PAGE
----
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From Here to Timbuktu

Boureima Tamboura, left, and his family were forced to flee their hometown in Dountza due to the crisis in the northern Mali. Photo: ©2013 Muganzi M Isharaza/World Vision

Boureima Tamboura, left, and his family were forced to flee their hometown in Dountza due to the crisis in northern Mali.
Photo: ©2013 Muganzi M Isharaza/World Vision

“My brothers read a little bit.
Little words like if and it.
My father can read big words, too.
Like CONSTANTINOPLE and TIMBUKTU.”
~ Dr. Seuss, Hop on Pop

If you’re at all like me, you grew up with the idea of Timbuktu meaning far-away places, the ends of the earth, but didn’t realize it was an actual city in the West African country of Mali. This ancient city, at one time rich in gold and salt, a trading hub on the edge of the Sahara Desert connecting West and North Africa, and an important center for Islamist scholars, now faces grave challenges.

Recent events have put the lives of millions of Mali’s children and families on shaky ground. After a military coup toppled Mali’s democratic government in March 2012, Islamist rebels took advantage of ensuing chaos to seize control of northern Mali. An international response that included the deployment of African Union troops in November 2012 and French military intervention in January 2013 has brought the situation under control. A ceasefire was signed on June 18th, and the United Nations launched a 12,600-strong peacekeeping force on July 1st. Elections are scheduled in Mali for July 28th, although logistical problems in setting up polls and registering citizens is going to be a challenge.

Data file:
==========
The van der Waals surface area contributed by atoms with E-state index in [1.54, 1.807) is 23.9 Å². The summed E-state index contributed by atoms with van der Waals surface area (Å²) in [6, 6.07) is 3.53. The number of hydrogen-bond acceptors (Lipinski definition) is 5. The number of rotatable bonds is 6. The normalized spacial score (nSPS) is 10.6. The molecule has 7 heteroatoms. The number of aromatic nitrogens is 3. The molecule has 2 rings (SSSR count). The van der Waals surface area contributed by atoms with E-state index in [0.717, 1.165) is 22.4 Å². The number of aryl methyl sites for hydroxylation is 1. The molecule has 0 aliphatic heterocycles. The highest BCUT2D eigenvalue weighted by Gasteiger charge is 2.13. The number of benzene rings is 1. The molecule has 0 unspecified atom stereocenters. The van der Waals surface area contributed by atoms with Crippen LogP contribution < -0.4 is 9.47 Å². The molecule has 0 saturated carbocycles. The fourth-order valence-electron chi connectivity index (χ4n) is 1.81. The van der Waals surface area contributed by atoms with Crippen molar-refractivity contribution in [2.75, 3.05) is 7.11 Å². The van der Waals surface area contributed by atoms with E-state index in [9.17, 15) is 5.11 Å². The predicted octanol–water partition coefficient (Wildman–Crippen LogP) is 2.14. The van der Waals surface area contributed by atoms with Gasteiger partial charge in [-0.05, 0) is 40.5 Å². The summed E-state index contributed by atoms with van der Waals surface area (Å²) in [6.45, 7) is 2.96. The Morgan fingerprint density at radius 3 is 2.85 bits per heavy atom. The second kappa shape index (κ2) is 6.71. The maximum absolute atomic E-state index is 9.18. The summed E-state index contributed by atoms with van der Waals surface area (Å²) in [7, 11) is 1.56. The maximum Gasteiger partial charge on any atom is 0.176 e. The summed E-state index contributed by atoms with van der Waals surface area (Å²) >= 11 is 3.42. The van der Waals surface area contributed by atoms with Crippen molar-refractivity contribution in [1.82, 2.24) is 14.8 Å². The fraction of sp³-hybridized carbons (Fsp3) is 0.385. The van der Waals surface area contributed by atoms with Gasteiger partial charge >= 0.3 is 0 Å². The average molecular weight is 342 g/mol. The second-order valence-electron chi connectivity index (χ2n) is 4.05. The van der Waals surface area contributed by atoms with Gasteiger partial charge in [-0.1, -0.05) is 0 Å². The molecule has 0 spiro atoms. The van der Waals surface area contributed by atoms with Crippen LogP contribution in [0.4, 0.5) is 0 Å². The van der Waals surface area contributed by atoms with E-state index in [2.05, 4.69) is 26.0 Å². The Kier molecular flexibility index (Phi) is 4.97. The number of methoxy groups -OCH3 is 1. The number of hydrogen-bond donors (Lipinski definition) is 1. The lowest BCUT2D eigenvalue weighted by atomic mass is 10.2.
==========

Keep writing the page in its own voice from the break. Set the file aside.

Albeit important steps, the signing of the ceasefire and the presence of UN forces, do not immediately undo the disruption and suffering of the past year for Mali’s children and families. Approximately half a million people were displaced internally and across borders because of the conflict. Already facing a serious food shortage in the Sahel area of Africa, families affected by the conflict have not been able to plant crops they depend on to feed their children. It’s estimated that 3.5 million Malians are currently food-insecure. They have also lost homes and possessions.

The international community has pledged $4 billion to help Mali recover. World Vision is responding now by distributing food, kitchen utensils, soap, and other hygiene items to displaced families. As funds become available, World Vision will expand their response to include clean water, shelter, and helping families reestablish their livelihoods. World Vision’s goal is to raise $15 million dollars to help 150,000 people for six months.

World Vision has been working in Mali since 1975, but the recent conflict caused an interruption. They have now been able to resume work that includes serving over 65,000 Malian children already enrolled in sponsorship programs.

Would you please join me in praying from here to Timbuktu? Please pray:

  • – Malian families can quickly resettle, rebuild, enjoy food security, and send their children back to school
  • – Elections on July 28th will have a majority turnout
  • – Good and strong leaders will be elected
  • – Peacekeeping efforts will be effective
  • – Rebel threats will be contained

Sandy Grubb joined the Columbia-Willamette Chapter of Women of Vision in 1999. She has held a leadership role with them for 14 years and traveled on nine vision trips. In January 2013 she began serving on the Board of World Vision, U.S. Sandy lives in Vancouver, WA. She and her husband Jeff have three sons and one daughter-in-law.

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